Last week realtor.com released the results of a survey that produced three major revelations:
- 53% of home purchasers (first-time and repeat buyers) currently in the market believe a recession will occur this year or next.
- 57% believe the next recession will be as bad or worse than 2008.
- 55% said they would cancel plans to move if a recession occurred.
Since we are currently experiencing the longest-ever economic expansion in American history, there is reason to believe a recession could occur in the not-too-distant future. And, it does make sense that buyers and sellers remember the horrors of 2008 when they hear the word “recession.”
Ali Wolf, Director of Economic Research at the real estate consulting firm Meyers Research, addressed this point in a recent interview:
“With people having PTSD from the last time, they’re still afraid of buying at the wrong time.”
Most experts, however, believe if there is a recession, it will not resemble 2008. This housing market is in no way the same as it was just over a decade ago.
Zillow Economist, Jeff Tucker, explained the difference in a recent article, Recessions Typically Have Limited Effect on the Housing Market:
“As we look ahead to the next recession, it’s important to recognize how unusual the conditions were that caused the last one, and what’s different about the housing market today. Rather than abundant homes, we have a shortage of new home supply. Rather than risky borrowers taking on adjustable-rate mortgages, we have buyers with sterling credit scores taking out predictable 30-year fixed-rate mortgages. The housing market is simply much less risky than it was 15 years ago.”
George Ratiu, Senior Economist at realtor.com, also weighed in on the subject:
“This is going to be a much shorter recession than the last one, I don’t think the next recession will be a repeat of 2008…The housing market is in a better position.”
In the past 23 years, there have been two national recessions – the dot-com crash in 2001 and the Great Recession in 2008. It is true that home values fell 19.7% during the 2008 recession, which was caused by a mortgage meltdown that heavily impacted the housing market. However, while stock prices fell almost 25% in 2001, home values appreciated 6.6%. The triggers of the next recession will more closely mirror those from 2001 – not those from 2008.
No one can accurately predict when the next recession will occur, but expecting one could possibly take place in the next 18-24 months is understandable. It is, however, important to realize that the impact of a recession on the housing market will in no way resemble 2008.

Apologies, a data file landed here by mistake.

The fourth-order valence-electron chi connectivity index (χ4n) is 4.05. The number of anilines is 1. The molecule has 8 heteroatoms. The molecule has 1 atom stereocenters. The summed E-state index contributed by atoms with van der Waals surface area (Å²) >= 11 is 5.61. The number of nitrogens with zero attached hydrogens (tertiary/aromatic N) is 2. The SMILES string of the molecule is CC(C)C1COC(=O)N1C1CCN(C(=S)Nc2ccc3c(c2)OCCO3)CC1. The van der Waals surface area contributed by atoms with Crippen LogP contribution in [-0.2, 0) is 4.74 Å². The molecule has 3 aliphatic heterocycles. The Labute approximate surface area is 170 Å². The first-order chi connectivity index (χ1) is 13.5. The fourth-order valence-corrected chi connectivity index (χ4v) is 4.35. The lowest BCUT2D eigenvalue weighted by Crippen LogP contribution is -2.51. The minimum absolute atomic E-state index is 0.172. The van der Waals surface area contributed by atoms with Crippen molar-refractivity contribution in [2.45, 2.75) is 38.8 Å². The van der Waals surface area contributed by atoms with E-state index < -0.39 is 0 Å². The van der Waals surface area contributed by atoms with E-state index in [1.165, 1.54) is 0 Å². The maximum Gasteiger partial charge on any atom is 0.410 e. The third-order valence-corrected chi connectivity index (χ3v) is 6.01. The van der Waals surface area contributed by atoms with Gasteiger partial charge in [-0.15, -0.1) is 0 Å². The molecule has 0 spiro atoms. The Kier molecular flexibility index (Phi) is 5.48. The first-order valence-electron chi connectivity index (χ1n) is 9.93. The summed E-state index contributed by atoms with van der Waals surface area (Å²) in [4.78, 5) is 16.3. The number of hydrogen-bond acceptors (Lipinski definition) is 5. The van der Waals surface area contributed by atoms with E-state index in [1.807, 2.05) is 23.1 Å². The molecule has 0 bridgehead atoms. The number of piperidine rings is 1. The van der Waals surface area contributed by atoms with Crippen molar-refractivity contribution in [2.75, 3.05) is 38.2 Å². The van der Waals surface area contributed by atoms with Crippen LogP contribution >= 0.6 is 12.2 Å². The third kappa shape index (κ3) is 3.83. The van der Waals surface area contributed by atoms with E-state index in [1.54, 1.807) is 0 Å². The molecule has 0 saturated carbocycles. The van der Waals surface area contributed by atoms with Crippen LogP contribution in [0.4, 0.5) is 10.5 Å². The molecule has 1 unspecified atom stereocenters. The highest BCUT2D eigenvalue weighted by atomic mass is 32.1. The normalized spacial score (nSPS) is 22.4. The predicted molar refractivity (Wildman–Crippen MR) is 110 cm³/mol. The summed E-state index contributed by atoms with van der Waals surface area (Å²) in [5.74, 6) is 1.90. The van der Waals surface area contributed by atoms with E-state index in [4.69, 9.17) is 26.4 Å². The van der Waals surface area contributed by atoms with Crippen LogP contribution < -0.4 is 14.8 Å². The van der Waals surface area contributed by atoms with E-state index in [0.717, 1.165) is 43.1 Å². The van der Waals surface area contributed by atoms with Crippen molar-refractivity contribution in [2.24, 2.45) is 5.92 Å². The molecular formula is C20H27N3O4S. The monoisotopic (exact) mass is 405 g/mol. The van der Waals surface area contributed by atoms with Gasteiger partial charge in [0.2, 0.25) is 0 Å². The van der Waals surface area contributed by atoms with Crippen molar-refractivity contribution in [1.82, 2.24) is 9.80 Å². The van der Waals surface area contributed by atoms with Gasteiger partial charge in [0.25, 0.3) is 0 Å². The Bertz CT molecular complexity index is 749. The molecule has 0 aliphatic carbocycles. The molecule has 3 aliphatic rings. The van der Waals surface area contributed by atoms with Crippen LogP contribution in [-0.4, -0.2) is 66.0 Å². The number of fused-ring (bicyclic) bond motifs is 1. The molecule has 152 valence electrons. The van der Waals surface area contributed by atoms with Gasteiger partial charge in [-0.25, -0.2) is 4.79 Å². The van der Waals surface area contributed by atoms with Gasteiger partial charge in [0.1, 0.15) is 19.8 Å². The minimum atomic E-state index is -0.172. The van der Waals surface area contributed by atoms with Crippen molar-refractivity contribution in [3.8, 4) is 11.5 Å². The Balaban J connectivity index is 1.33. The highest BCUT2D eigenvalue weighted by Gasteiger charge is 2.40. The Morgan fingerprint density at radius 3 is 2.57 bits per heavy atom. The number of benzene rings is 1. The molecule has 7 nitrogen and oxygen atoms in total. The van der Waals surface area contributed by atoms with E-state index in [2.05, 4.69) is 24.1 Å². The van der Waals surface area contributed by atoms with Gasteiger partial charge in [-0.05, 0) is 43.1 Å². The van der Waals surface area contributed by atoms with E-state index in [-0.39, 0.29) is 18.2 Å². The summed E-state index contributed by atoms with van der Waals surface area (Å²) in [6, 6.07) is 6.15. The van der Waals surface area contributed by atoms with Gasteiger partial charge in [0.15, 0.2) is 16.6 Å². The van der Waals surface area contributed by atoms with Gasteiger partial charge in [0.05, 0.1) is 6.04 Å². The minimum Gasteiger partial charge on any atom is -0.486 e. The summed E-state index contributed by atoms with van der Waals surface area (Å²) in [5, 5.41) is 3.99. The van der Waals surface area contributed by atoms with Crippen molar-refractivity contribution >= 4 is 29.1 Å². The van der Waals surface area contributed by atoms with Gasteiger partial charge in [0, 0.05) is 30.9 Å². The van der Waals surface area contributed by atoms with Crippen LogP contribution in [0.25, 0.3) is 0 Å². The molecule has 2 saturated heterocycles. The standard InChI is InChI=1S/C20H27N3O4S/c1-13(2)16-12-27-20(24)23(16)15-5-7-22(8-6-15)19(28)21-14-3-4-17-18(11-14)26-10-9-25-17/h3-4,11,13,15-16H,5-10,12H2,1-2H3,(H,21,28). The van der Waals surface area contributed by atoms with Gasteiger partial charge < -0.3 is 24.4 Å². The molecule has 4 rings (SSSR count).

Start Your Home Search:
Are you ready to start searching for your next home? It’s a great time, we have more inventory than we did the past few years. I encourage you to explore homes currently on the market to get a feel for the types of homes, locations, and price points. My Denver real estate blog has loads of useful information for home buyers trying to figure out what they want to do. And of course, please call me, or send me an email / text, to discuss your next home and the buying process.
Also, if you are considering new construction, remember the builder’s real estate agent represents the builder’s interest, not your’s. There is no cost for you to have a buyer’s agent represent you. In fact, I may be able to help you save money and negotiate for extras which the builder may not let you know about.
Considering Selling Your Home?
If you are looking to sell your home in the Denver area, I encourage you to work with a real estate agent who has the experience and knowledge to provide an accurate market comparison so you can determine the right asking price. The market is more balanced now and your asking price is an important component of your selling strategy. Contact me today to learn how your home stacks up against the competition and how we can position your property to sell quickly and for a fair price.